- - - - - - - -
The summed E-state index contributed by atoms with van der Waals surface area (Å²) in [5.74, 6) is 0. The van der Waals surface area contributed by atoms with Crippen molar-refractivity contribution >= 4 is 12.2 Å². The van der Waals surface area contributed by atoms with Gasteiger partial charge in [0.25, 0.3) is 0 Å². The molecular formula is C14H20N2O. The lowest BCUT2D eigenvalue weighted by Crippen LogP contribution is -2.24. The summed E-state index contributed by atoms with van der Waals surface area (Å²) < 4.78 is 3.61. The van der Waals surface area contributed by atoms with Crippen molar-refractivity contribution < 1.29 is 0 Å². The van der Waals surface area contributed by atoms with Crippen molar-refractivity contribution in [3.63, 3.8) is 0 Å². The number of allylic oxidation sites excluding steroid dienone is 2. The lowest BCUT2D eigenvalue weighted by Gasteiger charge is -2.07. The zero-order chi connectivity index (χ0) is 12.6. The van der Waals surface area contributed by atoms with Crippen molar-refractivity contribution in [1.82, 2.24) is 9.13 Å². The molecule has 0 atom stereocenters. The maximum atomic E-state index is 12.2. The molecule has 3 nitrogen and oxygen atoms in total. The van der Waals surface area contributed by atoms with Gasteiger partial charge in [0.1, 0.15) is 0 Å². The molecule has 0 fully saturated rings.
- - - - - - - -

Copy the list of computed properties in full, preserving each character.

The summed E-state index contributed by atoms with van der Waals surface area (Å²) in [5.74, 6) is 0. The van der Waals surface area contributed by atoms with Crippen molar-refractivity contribution >= 4 is 12.2 Å². The van der Waals surface area contributed by atoms with Gasteiger partial charge in [0.25, 0.3) is 0 Å². The molecular formula is C14H20N2O. The lowest BCUT2D eigenvalue weighted by Crippen LogP contribution is -2.24. The summed E-state index contributed by atoms with van der Waals surface area (Å²) < 4.78 is 3.61. The van der Waals surface area contributed by atoms with Crippen molar-refractivity contribution < 1.29 is 0 Å². The van der Waals surface area contributed by atoms with Crippen molar-refractivity contribution in [3.63, 3.8) is 0 Å². The number of allylic oxidation sites excluding steroid dienone is 2. The lowest BCUT2D eigenvalue weighted by Gasteiger charge is -2.07. The zero-order chi connectivity index (χ0) is 12.6. The van der Waals surface area contributed by atoms with Crippen molar-refractivity contribution in [1.82, 2.24) is 9.13 Å². The molecule has 0 atom stereocenters. The maximum atomic E-state index is 12.2. The molecule has 3 nitrogen and oxygen atoms in total. The van der Waals surface area contributed by atoms with Gasteiger partial charge in [0.1, 0.15) is 0 Å². The molecule has 0 fully saturated rings.